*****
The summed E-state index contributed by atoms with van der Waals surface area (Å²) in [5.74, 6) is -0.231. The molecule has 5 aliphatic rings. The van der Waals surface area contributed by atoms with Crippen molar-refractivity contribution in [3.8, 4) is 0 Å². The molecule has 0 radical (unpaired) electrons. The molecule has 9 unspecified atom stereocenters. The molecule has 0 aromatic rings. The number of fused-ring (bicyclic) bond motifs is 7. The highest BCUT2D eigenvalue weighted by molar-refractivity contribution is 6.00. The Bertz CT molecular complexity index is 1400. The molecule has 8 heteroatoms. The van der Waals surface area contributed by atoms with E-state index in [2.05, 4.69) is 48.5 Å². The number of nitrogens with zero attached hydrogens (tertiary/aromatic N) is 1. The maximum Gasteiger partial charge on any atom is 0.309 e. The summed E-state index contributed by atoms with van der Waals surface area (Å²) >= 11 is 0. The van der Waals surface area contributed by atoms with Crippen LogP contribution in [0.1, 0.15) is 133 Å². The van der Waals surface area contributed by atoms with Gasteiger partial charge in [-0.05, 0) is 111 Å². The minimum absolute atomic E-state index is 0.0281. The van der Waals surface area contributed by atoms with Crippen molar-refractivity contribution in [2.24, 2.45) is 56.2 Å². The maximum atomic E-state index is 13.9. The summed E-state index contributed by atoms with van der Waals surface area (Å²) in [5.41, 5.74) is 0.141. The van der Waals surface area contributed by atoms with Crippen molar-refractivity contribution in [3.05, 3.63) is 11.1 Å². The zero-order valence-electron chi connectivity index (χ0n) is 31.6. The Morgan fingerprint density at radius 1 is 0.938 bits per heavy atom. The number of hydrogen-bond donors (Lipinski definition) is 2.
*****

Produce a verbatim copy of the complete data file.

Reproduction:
The summed E-state index contributed by atoms with van der Waals surface area (Å²) in [5.74, 6) is -0.231. The molecule has 5 aliphatic rings. The van der Waals surface area contributed by atoms with Crippen molar-refractivity contribution in [3.8, 4) is 0 Å². The molecule has 0 radical (unpaired) electrons. The molecule has 9 unspecified atom stereocenters. The molecule has 0 aromatic rings. The number of fused-ring (bicyclic) bond motifs is 7. The highest BCUT2D eigenvalue weighted by molar-refractivity contribution is 6.00. The Bertz CT molecular complexity index is 1400. The molecule has 8 heteroatoms. The van der Waals surface area contributed by atoms with E-state index in [2.05, 4.69) is 48.5 Å². The number of nitrogens with zero attached hydrogens (tertiary/aromatic N) is 1. The maximum Gasteiger partial charge on any atom is 0.309 e. The summed E-state index contributed by atoms with van der Waals surface area (Å²) >= 11 is 0. The van der Waals surface area contributed by atoms with Crippen LogP contribution in [0.1, 0.15) is 133 Å². The van der Waals surface area contributed by atoms with Gasteiger partial charge in [-0.05, 0) is 111 Å². The minimum absolute atomic E-state index is 0.0281. The van der Waals surface area contributed by atoms with Crippen molar-refractivity contribution in [2.24, 2.45) is 56.2 Å². The maximum atomic E-state index is 13.9. The summed E-state index contributed by atoms with van der Waals surface area (Å²) in [5.41, 5.74) is 0.141. The van der Waals surface area contributed by atoms with Crippen molar-refractivity contribution in [3.05, 3.63) is 11.1 Å². The zero-order valence-electron chi connectivity index (χ0n) is 31.6. The Morgan fingerprint density at radius 1 is 0.938 bits per heavy atom. The number of hydrogen-bond donors (Lipinski definition) is 2.